On the 22d day of February, 1905, the Legislature of West Virginia passed an act, chap. 39 of the Acts of 1905, which is as follows:
"SEC. 1. The auditor of this state shall be, and he is hereby constituted, the attorney in fact for and on behalf of every foreign corporation doing business in this state, and of every nonresident domestic corporation. Every such corporation shall, by power of attorney, duly executed, acknowledged, and filed in the auditor's office of this state, appoint said auditor and his successors in office attorney in fact to accept service of process and notice in this state for such corporations, and by the same instrument it shall declare its consent that service of any process or notice in this state on said attorney in fact or his acceptance thereof indorsed thereon, shall be equivalent for all purposes to, and shall be and constitute, due and legal service upon said corporation."
"SEC. 2. Such foreign or nonresident domestic corporation shall at the time of taking out its charter, or procuring its authority to do business in this state, as the case may be, pay to the auditor as its said attorney ten dollars for his services as such for the then current year ending on the 30th day of April next ensuing, and on or before the first day of May, for each year, such corporation shall pay to said auditor the like sum of ten dollars for his services as such attorney. And all such corporations as have heretofore taken out charters, or procured authority to do business in this state, shall, for the fiscal year
commencing on the first day of May, 1905, pay the sum of ten dollars to the auditor as the fee for such attorney to receive service of process, and annually thereafter a like sum, and such corporation shall not be required to pay any fee to the person who may have been heretofore appointed its attorney to receive service of process. All moneys received by the auditor under this chapter shall belong to the state, and be by him immediately paid into the state treasury. The auditor shall keep in a well bound book in his office a true and accurate account of all moneys so received and paid over to him."
"SEC. 3. The post office address of such corporation shall be filed with the power of attorney, and there shall be filed with the auditor from time to time statements of any changes of address of said corporation. Immediately after being served with or accepting any such process or notice, the auditor shall make and file with said power of attorney a copy of such process or notice, with a note thereon indorsed of the time of service or acceptance, as the case may be, and transmit such process or notice by registered mail to such corporation at the address last furnished as aforesaid. But no such process or notice shall be served on the auditor or accepted by him less than ten days before the return thereof."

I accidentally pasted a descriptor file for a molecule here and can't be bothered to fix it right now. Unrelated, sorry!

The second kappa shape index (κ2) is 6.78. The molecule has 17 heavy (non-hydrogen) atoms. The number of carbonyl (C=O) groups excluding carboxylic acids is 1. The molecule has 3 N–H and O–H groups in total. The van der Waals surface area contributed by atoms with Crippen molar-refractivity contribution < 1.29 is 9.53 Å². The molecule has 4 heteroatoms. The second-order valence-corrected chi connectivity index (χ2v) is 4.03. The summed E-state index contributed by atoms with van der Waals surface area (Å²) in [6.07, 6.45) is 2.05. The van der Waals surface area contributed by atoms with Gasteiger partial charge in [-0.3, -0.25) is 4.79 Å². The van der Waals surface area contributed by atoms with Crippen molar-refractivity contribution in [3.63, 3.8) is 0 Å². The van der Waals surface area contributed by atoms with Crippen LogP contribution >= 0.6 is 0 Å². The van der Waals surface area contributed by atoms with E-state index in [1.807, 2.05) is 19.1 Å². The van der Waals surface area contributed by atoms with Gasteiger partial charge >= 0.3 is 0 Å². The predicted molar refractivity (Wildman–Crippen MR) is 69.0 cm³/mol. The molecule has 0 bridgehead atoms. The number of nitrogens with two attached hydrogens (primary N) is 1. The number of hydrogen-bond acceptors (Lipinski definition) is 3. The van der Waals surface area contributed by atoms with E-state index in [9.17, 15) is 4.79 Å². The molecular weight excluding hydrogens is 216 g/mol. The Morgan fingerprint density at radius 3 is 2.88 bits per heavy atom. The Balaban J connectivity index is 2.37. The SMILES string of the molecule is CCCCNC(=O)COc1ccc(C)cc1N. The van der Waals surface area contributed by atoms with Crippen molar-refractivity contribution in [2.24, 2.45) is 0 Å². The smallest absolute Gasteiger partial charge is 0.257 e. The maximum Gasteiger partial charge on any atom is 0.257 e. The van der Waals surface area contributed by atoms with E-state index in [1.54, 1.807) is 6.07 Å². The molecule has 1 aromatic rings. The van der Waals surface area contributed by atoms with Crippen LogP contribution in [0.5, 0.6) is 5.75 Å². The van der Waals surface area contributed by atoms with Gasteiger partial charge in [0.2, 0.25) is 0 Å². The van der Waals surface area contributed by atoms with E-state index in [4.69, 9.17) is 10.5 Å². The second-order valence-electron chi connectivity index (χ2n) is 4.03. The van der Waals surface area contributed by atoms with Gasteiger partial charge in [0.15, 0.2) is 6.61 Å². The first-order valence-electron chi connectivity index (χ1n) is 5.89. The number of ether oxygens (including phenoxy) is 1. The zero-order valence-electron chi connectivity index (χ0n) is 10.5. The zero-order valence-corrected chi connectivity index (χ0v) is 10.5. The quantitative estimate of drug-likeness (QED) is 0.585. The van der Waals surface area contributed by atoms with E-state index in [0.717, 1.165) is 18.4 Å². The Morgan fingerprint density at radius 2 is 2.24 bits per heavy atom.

"SEC. 4. In addition to the auditor, any such company may designate any other person in this state as its attorney in fact upon whom service of process or notice may be made or who may accept such service. And, when such local attorney is appointed, process in any suit or proceeding may be served on him to the same effect as if the same were served on the auditor."
"SEC. 5. Failure to pay the attorney's fee as hereinbefore required shall have all the force and effect, and subject such corporation to the same penalties and forfeitures, as are or may be prescribed by law for failure to pay the license tax required to be paid by such corporation."
"SEC. 6. Any corporation failing to comply with the provisions
of this act insofar as it relates to the appointment of the auditor as its statutory attorney, within ninety days from its incorporation, shall forfeit $100 as a penalty for such failure, and upon failure to pay such penalty, the charter of such corporation shall thereby be forfeited and void."
The company refused to comply with the act, and, thereupon, this proceeding was instituted.
MR. CHIEF JUSTICE FULLER delivered the opinion of the Court.
It is argued that the Act of February 22, 1905, is invalid under the Fourteenth Amendment in that it deprives the company of liberty of contract and property without due process of law, and denies it the equal protection of the laws. But in view of repeated decisions of this Court, the contention is without merit. The state had the clear right to regulate its own creations, and a fortiori, foreign corporations permitted to transact business within its borders.
In this instance, it put all nonresident domestic corporations, which elected to have their places of business and works outside of the state, and all foreign corporations coming into the state, on the same footing in respect of the service of process, and the law operated on all these alike.
Such a classification was reasonable, and not open to constitutional objection. Orient Insurance Company v. Daggs, 172 U. S. 557, 172 U. S. 563; Waters-Pierce Oil Company v. Texas, 177 U. S. 43; Central Loan and Trust Company v. Campbell, 173 U. S. 84; National Council. v. State Council, 203 U. S. 151; Northwestern National Life Insurance Company v. Riggs, post, p. 203 U. S. 243; Brannon on Fourteenth Amendment, Chap. 16.
It is true that the prior law left it to the corporation to appoint an attorney to represent it, and that the Act of February, 1905, changed this so as to make the auditor such attorney, but this, at the most, was no more than an amendment as to the appointment of an agent, and when the St. Mary's Company accepted its charter, it did so subject to the right of amendment. And we agree with the state court that the
requirement of the payment of ten dollars to the auditor for the use of the state does not amount to a taking of property without due process, or an unjust discrimination. Charlotte Railroad v. Gibbes, 142 U. S. 386; People v. Squire, 145 U. S. 175. If the act is valid, that is.
The objections going to the expediency or the hardships and injustice of the act, and its alleged inconsistency with the state constitution and laws, are matters with which we have nothing to do on this writ of error, and the question whether the provision that the corporation shall not be required to pay any fee to anyone theretofore appointed an attorney is invalid or not requires no consideration on this record.